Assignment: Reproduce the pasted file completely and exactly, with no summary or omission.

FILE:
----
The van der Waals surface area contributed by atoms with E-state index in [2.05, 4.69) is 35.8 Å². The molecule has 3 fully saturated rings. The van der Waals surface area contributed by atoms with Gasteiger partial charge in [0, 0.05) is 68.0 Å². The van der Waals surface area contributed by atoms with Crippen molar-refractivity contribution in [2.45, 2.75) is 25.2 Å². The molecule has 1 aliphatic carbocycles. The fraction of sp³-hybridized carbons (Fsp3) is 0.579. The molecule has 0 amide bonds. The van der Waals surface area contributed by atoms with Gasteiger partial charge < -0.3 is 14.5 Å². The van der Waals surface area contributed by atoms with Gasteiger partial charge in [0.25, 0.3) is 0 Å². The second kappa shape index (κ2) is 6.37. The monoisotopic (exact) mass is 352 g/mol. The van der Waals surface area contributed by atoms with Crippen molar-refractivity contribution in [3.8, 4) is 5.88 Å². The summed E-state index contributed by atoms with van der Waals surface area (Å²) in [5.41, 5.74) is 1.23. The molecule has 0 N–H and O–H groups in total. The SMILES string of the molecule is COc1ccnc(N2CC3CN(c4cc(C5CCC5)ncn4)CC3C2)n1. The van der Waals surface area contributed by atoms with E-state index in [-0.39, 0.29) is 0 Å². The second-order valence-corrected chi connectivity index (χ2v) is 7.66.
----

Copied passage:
The van der Waals surface area contributed by atoms with E-state index in [2.05, 4.69) is 35.8 Å². The molecule has 3 fully saturated rings. The van der Waals surface area contributed by atoms with Gasteiger partial charge in [0, 0.05) is 68.0 Å². The van der Waals surface area contributed by atoms with Crippen molar-refractivity contribution in [2.45, 2.75) is 25.2 Å². The molecule has 1 aliphatic carbocycles. The fraction of sp³-hybridized carbons (Fsp3) is 0.579. The molecule has 0 amide bonds. The van der Waals surface area contributed by atoms with Gasteiger partial charge < -0.3 is 14.5 Å². The van der Waals surface area contributed by atoms with Gasteiger partial charge in [0.25, 0.3) is 0 Å². The second kappa shape index (κ2) is 6.37. The monoisotopic (exact) mass is 352 g/mol. The van der Waals surface area contributed by atoms with Crippen molar-refractivity contribution in [3.8, 4) is 5.88 Å². The summed E-state index contributed by atoms with van der Waals surface area (Å²) in [5.41, 5.74) is 1.23. The molecule has 0 N–H and O–H groups in total. The SMILES string of the molecule is COc1ccnc(N2CC3CN(c4cc(C5CCC5)ncn4)CC3C2)n1. The van der Waals surface area contributed by atoms with E-state index in [-0.39, 0.29) is 0 Å². The second-order valence-corrected chi connectivity index (χ2v) is 7.66.